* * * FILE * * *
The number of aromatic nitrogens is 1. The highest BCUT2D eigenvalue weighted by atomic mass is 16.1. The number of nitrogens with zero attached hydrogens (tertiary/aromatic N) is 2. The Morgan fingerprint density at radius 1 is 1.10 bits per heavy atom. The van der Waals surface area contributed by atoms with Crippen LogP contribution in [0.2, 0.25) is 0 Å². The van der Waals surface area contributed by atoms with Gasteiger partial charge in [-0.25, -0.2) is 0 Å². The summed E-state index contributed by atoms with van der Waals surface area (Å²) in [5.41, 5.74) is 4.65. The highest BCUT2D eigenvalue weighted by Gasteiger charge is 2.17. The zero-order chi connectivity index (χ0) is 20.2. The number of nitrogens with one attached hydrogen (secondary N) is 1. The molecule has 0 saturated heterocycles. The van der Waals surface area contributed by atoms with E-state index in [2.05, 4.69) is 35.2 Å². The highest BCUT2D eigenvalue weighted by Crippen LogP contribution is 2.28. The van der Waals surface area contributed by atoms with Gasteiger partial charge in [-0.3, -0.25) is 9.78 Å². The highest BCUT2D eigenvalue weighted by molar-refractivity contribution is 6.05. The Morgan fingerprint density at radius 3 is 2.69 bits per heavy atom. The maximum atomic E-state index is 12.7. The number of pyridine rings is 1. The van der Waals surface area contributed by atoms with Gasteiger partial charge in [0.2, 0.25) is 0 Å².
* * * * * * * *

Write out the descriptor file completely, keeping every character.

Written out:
The number of aromatic nitrogens is 1. The highest BCUT2D eigenvalue weighted by atomic mass is 16.1. The number of nitrogens with zero attached hydrogens (tertiary/aromatic N) is 2. The Morgan fingerprint density at radius 1 is 1.10 bits per heavy atom. The van der Waals surface area contributed by atoms with Crippen LogP contribution in [0.2, 0.25) is 0 Å². The van der Waals surface area contributed by atoms with Gasteiger partial charge in [-0.25, -0.2) is 0 Å². The summed E-state index contributed by atoms with van der Waals surface area (Å²) in [5.41, 5.74) is 4.65. The highest BCUT2D eigenvalue weighted by Gasteiger charge is 2.17. The zero-order chi connectivity index (χ0) is 20.2. The number of nitrogens with one attached hydrogen (secondary N) is 1. The molecule has 0 saturated heterocycles. The van der Waals surface area contributed by atoms with E-state index in [2.05, 4.69) is 35.2 Å². The highest BCUT2D eigenvalue weighted by Crippen LogP contribution is 2.28. The van der Waals surface area contributed by atoms with Gasteiger partial charge in [-0.3, -0.25) is 9.78 Å². The highest BCUT2D eigenvalue weighted by molar-refractivity contribution is 6.05. The Morgan fingerprint density at radius 3 is 2.69 bits per heavy atom. The maximum atomic E-state index is 12.7. The number of pyridine rings is 1. The van der Waals surface area contributed by atoms with Gasteiger partial charge in [0.2, 0.25) is 0 Å².